Last summer, SOIL began an experiment that evaluated the potential of another waste-to-resource technology at our compost site: flies! The study looked at breeding black soldier fly (BSF) larvae for use as chicken feed. The goal of the research was to determine whether we could successfully grow BSF larvae, which feed on waste, at our Cap-Haïtien waste treatment site. If successful, the production of BSF larvae to sell as chicken feed could become an additional stream of revenue for SOIL’s waste treatment operations. The research, led by SOIL Research Associate Michèle in partnership with visiting researcher Dani, has already yielded promising results!
The questions we wanted answered were: Can we manage to grow larvae in captivity under the local conditions in Cap-Haïtien? Will the larvae like the waste? And lastly, can we successfully breed the larvae by growing them into adult flies to lay more eggs for future larvae?
Attempts to grow BSF larvae fed on 100% human waste is not always successful, so the experiment included tests of five different feed mixtures:
- 100% human waste from SOIL sanitation service
- 70% human waste + 30% food waste
- 70% human waste + 30% peanuts
- 70% human waste + 30% spent grain from Haiti’s famous Prestige beer brewery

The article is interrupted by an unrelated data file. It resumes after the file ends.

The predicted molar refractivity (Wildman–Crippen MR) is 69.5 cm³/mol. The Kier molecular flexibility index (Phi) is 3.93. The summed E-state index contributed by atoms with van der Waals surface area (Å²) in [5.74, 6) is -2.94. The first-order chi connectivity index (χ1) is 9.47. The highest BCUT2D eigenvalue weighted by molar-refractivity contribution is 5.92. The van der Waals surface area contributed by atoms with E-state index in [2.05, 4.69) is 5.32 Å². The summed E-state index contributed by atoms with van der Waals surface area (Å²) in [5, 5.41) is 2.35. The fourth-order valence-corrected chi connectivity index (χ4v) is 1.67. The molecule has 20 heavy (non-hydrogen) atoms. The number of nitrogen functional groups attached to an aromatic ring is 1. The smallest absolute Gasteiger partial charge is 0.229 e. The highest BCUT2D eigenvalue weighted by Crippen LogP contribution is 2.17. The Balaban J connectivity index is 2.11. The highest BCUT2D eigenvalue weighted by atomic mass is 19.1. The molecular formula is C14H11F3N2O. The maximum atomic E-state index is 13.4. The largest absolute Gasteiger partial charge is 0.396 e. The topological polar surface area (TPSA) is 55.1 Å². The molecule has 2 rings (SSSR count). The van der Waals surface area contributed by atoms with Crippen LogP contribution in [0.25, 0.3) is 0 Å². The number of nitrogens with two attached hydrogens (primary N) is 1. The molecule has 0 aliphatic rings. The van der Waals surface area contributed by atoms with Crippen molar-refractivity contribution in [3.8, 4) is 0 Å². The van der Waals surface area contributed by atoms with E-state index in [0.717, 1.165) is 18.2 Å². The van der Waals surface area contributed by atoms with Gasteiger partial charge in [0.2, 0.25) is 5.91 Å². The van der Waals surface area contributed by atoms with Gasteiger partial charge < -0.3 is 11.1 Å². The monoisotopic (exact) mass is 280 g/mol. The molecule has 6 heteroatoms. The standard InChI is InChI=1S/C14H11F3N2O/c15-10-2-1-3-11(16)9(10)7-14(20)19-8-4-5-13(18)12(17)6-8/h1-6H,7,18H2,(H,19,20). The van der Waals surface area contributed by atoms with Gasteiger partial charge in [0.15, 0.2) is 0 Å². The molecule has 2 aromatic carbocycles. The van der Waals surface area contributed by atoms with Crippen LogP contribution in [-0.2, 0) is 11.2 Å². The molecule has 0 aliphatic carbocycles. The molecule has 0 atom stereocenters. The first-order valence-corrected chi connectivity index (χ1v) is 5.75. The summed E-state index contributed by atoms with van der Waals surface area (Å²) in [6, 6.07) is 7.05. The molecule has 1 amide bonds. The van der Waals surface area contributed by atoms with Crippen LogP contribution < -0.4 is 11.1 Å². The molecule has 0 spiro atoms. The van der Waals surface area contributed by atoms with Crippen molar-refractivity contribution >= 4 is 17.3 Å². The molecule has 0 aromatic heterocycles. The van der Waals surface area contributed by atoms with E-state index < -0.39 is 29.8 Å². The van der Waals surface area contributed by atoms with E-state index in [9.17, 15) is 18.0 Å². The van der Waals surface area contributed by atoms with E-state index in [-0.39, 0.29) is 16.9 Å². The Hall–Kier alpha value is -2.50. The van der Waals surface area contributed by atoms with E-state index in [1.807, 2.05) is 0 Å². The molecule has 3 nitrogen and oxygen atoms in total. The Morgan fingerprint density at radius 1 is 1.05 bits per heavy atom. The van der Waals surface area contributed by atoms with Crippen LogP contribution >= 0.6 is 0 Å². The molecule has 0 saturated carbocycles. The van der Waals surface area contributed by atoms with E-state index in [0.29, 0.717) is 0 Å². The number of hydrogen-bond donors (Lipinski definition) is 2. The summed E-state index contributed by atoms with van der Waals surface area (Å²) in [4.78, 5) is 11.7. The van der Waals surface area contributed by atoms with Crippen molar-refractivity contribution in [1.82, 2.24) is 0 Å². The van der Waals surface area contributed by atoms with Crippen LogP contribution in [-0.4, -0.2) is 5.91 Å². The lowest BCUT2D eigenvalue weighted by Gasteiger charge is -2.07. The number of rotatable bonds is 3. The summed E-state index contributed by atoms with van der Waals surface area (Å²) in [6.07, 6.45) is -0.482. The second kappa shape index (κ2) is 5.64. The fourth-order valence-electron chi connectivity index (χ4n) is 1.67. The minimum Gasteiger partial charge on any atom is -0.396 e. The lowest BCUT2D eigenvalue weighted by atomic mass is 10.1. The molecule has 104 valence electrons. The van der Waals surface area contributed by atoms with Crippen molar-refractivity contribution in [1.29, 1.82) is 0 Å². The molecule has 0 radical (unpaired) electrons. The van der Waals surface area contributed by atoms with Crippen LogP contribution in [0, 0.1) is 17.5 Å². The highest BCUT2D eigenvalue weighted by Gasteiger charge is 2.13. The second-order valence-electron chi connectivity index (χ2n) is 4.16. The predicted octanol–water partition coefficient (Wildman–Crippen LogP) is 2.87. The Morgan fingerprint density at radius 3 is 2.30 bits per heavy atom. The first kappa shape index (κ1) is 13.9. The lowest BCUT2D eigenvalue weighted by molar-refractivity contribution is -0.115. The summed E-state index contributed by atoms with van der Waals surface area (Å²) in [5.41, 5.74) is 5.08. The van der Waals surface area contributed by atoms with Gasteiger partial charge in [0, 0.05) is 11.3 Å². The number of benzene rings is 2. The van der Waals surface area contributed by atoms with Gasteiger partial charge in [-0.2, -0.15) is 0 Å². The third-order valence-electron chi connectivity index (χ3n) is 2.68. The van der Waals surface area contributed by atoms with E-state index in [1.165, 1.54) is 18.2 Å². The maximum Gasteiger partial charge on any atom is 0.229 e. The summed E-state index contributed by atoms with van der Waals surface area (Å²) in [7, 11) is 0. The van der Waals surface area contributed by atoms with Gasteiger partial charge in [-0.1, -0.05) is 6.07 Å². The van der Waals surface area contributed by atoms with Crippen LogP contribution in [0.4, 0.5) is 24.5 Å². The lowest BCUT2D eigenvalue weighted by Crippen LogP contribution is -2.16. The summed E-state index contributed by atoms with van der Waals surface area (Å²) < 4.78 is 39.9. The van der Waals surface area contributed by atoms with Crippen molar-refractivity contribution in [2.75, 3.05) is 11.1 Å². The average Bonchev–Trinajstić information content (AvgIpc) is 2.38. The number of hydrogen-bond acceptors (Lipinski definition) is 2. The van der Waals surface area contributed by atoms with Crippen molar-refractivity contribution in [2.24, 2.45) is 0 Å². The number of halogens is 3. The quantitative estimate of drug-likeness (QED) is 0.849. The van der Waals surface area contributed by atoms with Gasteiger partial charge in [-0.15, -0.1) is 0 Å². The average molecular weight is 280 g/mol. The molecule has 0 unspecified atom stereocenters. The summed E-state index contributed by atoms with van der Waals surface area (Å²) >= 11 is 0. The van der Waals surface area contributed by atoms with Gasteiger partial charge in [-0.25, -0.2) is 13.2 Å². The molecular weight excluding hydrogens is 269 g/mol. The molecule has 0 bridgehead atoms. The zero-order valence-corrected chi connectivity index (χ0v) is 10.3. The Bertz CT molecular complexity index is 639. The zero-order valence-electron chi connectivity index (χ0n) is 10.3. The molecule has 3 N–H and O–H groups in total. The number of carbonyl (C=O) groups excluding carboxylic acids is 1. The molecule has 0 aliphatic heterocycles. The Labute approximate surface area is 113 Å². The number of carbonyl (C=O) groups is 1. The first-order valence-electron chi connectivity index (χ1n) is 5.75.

- 100% brewery waste
After a lot of hard work and patience, we are thrilled to share that all of the BSF larvae survived and grew in all five of the different feed mixes!
After this success, SOIL’s research team wanted to attempt breeding the flies to see if we could recreate the life cycle of the BSF in captivity. We created a fly cage for the larvae and set up a place for the flies to lay eggs once they had grown into adult flies. Breeding is rarely successful during the first attempt, but with some perseverance, eggs emerged and we are now on our third generation of larvae! We have also done feeding tests with some chickens to see how they responded to the larvae. The chickens munched away, proving that BSF larvae are an excellent source for chicken feed!
The success of this experiment means that SOIL can potentially rear BSF larvae on the waste collected from our sanitation service to sell as chicken feed, providing resources for other important local sectors and supporting food security in northern Haiti.
We had the chance to present the findings from the research to Haiti’s water and sanitation authority in November and they were excited by the results. More specifically, they liked the concept of the technology and the potential it has for organic waste transformation. We will continue to meet with and present new findings to Haiti’s water and sanitation authority as the study progresses.
One important parameter for analysis in the BSF larvae experiment is the moisture content in the waste feed for the larvae and we aren’t sure how a difference in moisture might have influenced the results. For round two of the study beginning this month, we plan to test various moisture levels of the waste, complete a market study on chicken feed, and keep the current BSF colony alive. In partnership with UC Davis, the team also plans to analyze the BSF larvae for potential contaminants and determine their exact protein and fat content. We’re not done just yet – stay tuned!